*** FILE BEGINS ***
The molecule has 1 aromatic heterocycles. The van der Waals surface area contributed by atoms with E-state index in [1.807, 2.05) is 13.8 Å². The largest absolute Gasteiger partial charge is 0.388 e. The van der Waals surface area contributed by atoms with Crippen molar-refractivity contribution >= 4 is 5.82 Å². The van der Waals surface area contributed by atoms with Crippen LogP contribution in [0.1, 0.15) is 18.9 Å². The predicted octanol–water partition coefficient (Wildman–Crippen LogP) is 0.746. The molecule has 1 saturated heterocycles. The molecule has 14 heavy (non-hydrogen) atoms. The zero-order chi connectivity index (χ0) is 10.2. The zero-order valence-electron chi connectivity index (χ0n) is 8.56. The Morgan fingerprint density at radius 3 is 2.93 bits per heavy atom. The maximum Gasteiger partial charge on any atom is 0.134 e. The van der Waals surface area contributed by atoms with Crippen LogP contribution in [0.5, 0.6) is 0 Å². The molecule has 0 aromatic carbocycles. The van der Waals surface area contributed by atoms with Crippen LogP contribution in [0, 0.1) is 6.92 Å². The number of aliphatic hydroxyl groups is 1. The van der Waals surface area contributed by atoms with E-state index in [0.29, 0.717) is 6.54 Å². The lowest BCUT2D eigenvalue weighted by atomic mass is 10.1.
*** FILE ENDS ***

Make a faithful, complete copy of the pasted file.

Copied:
The molecule has 1 aromatic heterocycles. The van der Waals surface area contributed by atoms with E-state index in [1.807, 2.05) is 13.8 Å². The largest absolute Gasteiger partial charge is 0.388 e. The van der Waals surface area contributed by atoms with Crippen molar-refractivity contribution >= 4 is 5.82 Å². The van der Waals surface area contributed by atoms with Crippen LogP contribution in [0.1, 0.15) is 18.9 Å². The predicted octanol–water partition coefficient (Wildman–Crippen LogP) is 0.746. The molecule has 1 saturated heterocycles. The molecule has 14 heavy (non-hydrogen) atoms. The zero-order chi connectivity index (χ0) is 10.2. The zero-order valence-electron chi connectivity index (χ0n) is 8.56. The Morgan fingerprint density at radius 3 is 2.93 bits per heavy atom. The maximum Gasteiger partial charge on any atom is 0.134 e. The van der Waals surface area contributed by atoms with Crippen LogP contribution in [0.5, 0.6) is 0 Å². The molecule has 0 aromatic carbocycles. The van der Waals surface area contributed by atoms with Crippen LogP contribution in [0, 0.1) is 6.92 Å². The number of aliphatic hydroxyl groups is 1. The van der Waals surface area contributed by atoms with E-state index in [0.29, 0.717) is 6.54 Å². The lowest BCUT2D eigenvalue weighted by atomic mass is 10.1.